okansas.blogspot.com
Occassional thoughts about orienteering


Friday, October 29, 2010

Video games and map reading

 

Research on using video games to improve map reading:



You can read more about it on Brian Verdine's web page.

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posted by Michael | 8:51 PM

1 comments




Thursday, October 28, 2010

Something to learn from cyclocross?

 

My friend Leslie linked this cyclocross video:

Cross Crusade Race #4 PIR from Burk Webb on Vimeo.



As I was watching it, I thought, "we ought to do videos like this for orienteering." An orienteering could easily include some interesting images and rough conditions.

Cyclocross and orienteering have some of the same appeal. Both are tough sports that attract fairly small crowds. There is definitely some overlap among competitors. That's local orienteering legend Mean Gene racing cyclocross below.



The two sports have some big differences. Cyclocross is an equipment sport. Orienteering isn't. Cyclocross is easy to explain and most people will understand it ("it is an off road bike race"). Orienteering isn't like that. Cyclocross is a good name. Orienteering is not.

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posted by Michael | 7:57 PM

5 comments




Sunday, October 24, 2010

Today's fieldchecking with a lidar image

 

Below is a laser scan (lidar) image of a section of forest that I was fieldchecking today. I created the image with OL-laser.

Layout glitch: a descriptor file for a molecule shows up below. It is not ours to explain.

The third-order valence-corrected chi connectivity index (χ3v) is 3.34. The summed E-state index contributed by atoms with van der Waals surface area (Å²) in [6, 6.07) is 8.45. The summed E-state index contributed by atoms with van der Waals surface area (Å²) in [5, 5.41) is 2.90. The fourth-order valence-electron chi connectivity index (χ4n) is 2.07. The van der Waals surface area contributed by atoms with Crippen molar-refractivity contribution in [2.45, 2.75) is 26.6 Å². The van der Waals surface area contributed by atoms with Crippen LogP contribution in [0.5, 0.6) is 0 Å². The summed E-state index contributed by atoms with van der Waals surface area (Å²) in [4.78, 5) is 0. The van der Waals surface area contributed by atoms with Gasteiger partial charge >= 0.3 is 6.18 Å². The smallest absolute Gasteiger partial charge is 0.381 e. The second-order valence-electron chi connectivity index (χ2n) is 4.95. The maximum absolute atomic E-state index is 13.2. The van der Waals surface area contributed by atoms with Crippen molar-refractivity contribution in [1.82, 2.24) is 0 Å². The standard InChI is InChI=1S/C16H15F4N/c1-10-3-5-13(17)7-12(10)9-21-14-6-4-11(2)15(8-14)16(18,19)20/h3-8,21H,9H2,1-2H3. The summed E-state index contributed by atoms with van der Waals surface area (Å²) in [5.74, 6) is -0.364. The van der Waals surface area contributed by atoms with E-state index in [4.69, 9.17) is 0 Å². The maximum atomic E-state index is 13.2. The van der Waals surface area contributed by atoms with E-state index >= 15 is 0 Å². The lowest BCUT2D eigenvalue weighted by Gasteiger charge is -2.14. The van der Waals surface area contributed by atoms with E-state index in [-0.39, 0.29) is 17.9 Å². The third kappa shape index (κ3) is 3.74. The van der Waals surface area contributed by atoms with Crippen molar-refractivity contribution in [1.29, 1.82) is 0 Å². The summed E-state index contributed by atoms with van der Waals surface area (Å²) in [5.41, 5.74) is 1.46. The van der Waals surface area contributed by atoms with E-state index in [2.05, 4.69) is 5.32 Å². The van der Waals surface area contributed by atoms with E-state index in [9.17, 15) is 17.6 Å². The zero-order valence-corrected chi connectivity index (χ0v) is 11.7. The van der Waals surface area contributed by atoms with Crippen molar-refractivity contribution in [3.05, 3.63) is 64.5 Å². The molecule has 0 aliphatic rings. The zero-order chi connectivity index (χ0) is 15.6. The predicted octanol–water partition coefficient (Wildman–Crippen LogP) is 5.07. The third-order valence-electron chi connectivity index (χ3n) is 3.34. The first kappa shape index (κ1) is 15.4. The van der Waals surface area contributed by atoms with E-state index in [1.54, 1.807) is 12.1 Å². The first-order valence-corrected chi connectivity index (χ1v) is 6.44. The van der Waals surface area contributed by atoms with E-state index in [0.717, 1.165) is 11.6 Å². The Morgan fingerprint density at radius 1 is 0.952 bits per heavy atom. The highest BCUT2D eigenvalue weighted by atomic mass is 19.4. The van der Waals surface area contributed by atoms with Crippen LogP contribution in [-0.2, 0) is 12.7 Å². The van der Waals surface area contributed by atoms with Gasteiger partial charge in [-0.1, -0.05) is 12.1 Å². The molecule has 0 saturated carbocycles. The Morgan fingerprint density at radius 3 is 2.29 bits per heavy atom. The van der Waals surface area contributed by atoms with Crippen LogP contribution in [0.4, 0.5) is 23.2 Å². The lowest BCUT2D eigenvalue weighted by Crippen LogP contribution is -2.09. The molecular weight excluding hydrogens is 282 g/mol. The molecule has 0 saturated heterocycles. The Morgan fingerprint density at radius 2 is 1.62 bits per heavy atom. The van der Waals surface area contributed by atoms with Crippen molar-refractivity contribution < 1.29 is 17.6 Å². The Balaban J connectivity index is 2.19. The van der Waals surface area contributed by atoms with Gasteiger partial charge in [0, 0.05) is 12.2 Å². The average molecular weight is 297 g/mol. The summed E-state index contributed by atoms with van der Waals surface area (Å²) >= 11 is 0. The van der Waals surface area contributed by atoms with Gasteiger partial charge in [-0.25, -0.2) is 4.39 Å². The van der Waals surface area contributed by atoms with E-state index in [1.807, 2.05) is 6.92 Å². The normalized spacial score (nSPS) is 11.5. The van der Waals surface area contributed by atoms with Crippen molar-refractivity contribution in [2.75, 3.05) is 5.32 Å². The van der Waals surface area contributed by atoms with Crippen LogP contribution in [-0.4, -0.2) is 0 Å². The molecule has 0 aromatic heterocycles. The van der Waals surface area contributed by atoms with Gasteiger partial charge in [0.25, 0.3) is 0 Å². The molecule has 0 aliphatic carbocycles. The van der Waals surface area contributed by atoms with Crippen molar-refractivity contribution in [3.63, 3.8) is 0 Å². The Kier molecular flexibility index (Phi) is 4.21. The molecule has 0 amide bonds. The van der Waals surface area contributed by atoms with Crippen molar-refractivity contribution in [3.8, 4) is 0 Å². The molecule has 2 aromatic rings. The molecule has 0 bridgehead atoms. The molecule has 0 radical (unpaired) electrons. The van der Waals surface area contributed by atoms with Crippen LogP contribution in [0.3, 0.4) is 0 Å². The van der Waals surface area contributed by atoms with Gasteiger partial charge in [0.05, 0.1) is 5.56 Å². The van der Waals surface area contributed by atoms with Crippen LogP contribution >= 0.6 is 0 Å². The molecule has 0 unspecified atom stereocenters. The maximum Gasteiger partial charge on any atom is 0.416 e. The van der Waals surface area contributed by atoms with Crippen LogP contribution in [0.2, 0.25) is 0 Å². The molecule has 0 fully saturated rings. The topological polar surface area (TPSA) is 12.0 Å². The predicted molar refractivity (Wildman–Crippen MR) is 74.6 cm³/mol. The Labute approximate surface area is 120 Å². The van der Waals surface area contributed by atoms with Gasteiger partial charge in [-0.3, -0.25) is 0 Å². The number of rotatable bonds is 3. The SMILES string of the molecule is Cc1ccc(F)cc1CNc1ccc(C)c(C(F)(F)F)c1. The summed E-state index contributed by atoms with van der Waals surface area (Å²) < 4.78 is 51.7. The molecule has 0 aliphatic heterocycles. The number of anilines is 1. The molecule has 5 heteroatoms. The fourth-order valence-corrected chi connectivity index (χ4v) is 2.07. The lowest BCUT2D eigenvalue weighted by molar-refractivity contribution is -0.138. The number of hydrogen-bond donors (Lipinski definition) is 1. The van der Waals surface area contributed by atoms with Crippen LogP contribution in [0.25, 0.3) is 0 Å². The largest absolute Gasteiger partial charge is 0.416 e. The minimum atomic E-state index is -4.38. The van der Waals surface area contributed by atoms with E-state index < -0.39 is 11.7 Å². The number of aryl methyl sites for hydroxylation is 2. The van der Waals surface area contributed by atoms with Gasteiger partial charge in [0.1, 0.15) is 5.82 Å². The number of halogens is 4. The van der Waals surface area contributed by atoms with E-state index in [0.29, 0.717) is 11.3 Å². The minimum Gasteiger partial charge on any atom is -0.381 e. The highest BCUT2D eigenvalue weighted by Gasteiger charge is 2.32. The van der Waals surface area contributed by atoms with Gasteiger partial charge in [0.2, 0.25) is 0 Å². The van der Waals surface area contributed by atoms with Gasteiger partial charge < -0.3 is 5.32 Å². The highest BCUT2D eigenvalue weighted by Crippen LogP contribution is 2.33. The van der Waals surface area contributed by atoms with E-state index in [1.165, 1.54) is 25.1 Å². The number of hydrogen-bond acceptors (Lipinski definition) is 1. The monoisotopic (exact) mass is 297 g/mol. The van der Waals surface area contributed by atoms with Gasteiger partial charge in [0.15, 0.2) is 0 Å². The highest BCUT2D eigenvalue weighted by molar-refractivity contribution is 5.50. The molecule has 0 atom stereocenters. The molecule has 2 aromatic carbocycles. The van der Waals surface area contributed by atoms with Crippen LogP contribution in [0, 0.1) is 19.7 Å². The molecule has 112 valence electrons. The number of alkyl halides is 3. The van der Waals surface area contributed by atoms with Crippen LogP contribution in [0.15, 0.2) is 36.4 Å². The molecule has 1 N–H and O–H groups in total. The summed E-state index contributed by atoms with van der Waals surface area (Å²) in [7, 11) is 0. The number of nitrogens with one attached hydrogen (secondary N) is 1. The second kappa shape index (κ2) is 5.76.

I highlighted a few features:

1. These blobs in the forest are individual cedar trees. They are quite useful to have on the base map.

2. The east-west running linear feature is an old rock wall. Most of the wall is no more than 0.5 meter high. It will be drawn as a ruined rock wall on the final map.

3. The diagonal line looks a bit like the rock wall. But it isn't a rock wall. It turns out it is a fallen tree.

4. The north-south running linear feature (which is a bit hard to see) is another old rock wall, mostly ruined.

The stream bed that runs east-west across the middle of the map stands out clearly.

The image below is a Google earth photo. You can see the east-west running rock wall pretty clearly. Some of the cedar trees are visible, but not as easy to spot as on the laser scan image.





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posted by Michael | 4:11 PM

2 comments


More map comparison

 

Aspleaf posted maps from 1966 and 2010.





The course is from the 2010 district night champs.


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posted by Michael | 9:51 AM

2 comments




Saturday, October 23, 2010

Comparing mapping styles

 

Comparing two maps of the same terrain, posted by Jagge at Attackpoing:



You can argue and discuss whether this sort of development is good or bad. I'm not really sure. It seems consistent with the development of orienteering maps over the years - a move toward more and more contour and runnability detail.